aka Summer Shark Attack
Director – Misty Talley, Screenplay – Marcy Holland, Producers – Ken Badish & Daniel Lewis, Photography – Matt S. Bell, Music – Andre Morgan Smith, Visual Effects – Subject 7 (Supervisor – Thomas J. Wilson), Special Effects – Composite Effects, LLC (Supervisor – Ken Decker), Production Design – Sam Hensen. Production Company – Active Entertainment/Daro Film Distribution.
Allisyn Ashley Arm (Molly), Dave Davis (Harrison), Thomas Francis Murphy (Jones), Ashton Leigh (Dawn), Michael Papajohn (Rick), Laura Cayouette (Diane), Ross Britz (Curtis), Terrance Rosemore (Sheriff Richards), Aline Stokes (Sheriff’s Clerk), Sharon Garrison (Grandma), Heather Paige (Amanda), Jeff Pearson (Chase), Stephon Rodgers (Wyatt)
Husband and wife Rick and Diane and their two children Harrison and Molly along with the grandmother head to a cabin by Lake Drover for a summer vacation. While by the river, Harrison is witness as a shark leaps out of the water and bites Grandma’s head off. They realise there are sharks all around in the rivers and lake. However, Harrison is not taken seriously when he tries to warn the sheriff. They set out to stop the sharks as they realise they are going to attack en masse at the fireworks festival that evening.
The gonzo shark film has become its own mini-genre during the 2010s. Shark in Venice (2008) and especially Mega Shark vs Giant Octopus (2009) gave the B shark movie of the 2000s a new life. From this point, the shark film began a move towards the increasingly tongue-in-cheek, reaching its zenith with the bad movie hit of Sharknado (2013) and sequels. There have been a great many shark films in a similar deliberately absurd vein – see the likes of see the likes of Dinoshark (2010), Sharktopus (2010), Sand Sharks (2011), Snow Shark: Ancient Snow Beast (2011), Swamp Shark (2011), 2-Headed Shark Attack (2012), Jersey Shore Shark Attack (2012), Jurassic Shark (2012), Avalanche Sharks (2013), 90210 Shark Attack (2014), Raiders of the Lost Shark (2015), Roboshark (2015), Shark Exorcist (2015), Ice Sharks (2016), Piranha Sharks (2016), Planet of the Sharks (2016), Sharkansas Women’s Prison Massacre (2016), House Shark (2017), Trailer Park Shark (2017), Post Apocalyptic Commando Shark (2018) and Ouija Shark (2020), among others.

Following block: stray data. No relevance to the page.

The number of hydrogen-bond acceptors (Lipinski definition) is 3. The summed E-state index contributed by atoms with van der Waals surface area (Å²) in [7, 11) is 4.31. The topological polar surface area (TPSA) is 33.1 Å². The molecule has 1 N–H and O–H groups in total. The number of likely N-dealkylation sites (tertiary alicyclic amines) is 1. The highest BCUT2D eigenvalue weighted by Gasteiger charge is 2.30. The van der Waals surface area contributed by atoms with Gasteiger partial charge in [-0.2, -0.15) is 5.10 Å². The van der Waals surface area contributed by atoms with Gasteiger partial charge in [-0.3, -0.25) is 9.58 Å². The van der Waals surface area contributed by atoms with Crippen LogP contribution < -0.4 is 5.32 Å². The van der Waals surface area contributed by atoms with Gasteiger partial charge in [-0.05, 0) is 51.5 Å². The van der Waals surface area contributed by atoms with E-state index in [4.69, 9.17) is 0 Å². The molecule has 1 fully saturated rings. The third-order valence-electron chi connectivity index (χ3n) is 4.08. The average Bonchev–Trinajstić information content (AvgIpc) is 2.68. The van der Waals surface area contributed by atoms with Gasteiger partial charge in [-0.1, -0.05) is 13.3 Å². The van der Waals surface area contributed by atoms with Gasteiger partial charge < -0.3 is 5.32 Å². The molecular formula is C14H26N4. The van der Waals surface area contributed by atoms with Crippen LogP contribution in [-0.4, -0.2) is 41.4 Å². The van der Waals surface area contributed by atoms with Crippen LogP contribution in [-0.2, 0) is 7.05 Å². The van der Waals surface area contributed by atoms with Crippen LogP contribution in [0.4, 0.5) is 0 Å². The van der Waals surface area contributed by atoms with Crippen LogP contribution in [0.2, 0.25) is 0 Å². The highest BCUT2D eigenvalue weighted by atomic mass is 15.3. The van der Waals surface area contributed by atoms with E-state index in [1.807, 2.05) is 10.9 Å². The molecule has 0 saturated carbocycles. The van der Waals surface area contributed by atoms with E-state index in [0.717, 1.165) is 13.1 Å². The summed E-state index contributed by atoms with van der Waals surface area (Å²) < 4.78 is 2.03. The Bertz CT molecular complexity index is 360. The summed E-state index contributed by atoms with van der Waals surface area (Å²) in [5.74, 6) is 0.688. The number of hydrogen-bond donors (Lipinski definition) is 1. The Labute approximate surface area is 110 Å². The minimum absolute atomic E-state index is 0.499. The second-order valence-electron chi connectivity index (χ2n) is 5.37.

Ozark Sharks was the second directorial outing for Misty Talley. Since 2010, Talley had been working as an editor for Active Entertainment, a low-budget production company that specialises in monster movies (see below for Active Entertainment’s other films). Talley made her directorial debut with Zombie Shark (2015) and subsequent to this went on to make Mississippi River Sharks (2017) and Santa Jaws (2018), also for Active Entertainment.
Misty Talley makes for an enjoyable killer shark film. It is capably put together, slickly made and edited (no particularly surprise given that Talley also does double duty as the film’s editor). The characters are likeable – the only odd one out is lead actress Allisyn Ashley Arm who seems too mousy to do anything before an abrupt and unearned turnaround where she stands up against the sharks in the climactic scenes. The film has an appreciable sense of humour and works far more amiably than you expect it will at first glance.
These gonzo killer shark films are worth watching for the ridiculousness of the shark attack scenes. Here there’s the shlockily appealing moment where a shark jumps out of the river to bite the head off the grandma (Sharon Garrison), plus other entertaining scenes with a shark jumping out to be harpooned. Some of the CGI looks slightly dodgy – like where a shark jumps up into clear view on the porch or some of the scenes employing fireworks against the sharks – but mostly Misty Talley cuts around these well.
The surprise is that even though the title pitches it as such, Ozark Sharks is not much of a gonzo killer shark film (at least in the gonzo sense). The gonzo killer shark genre is predicated on finding the most ridiculous things to do with sharks or devising absurd title combinations. This has sharks lurking in the rivers of the Ozarks – the mountainous area covering Missouri, Arkansas and Oklahoma – and that is about it. There’s no parody of the locals, nothing involving sharks doing strange things with local landmarks, it is simply a different locale to tell another regular B killer shark film.
Active Entertainment has also produced the genre likes of Hammerhead (2005), Larva (2005), Mansquito (2005), The Snake King (2005), The Black Hole (2006), Attack of the Gryphon (2007), Headless Horseman (2007), Flu Bird Horror (2008), Ghouls (2008), Chrome Angels (2009), Wolvesbayne (2009), Maskerade (2011), Storm War (2011), Alien Tornado (2012), Arachnoquake (2012), Bering Sea Beast (2013), Ghost Shark (2013), Ragin Cajun Redneck Gators (2013) and Snakehead Swamp (2014).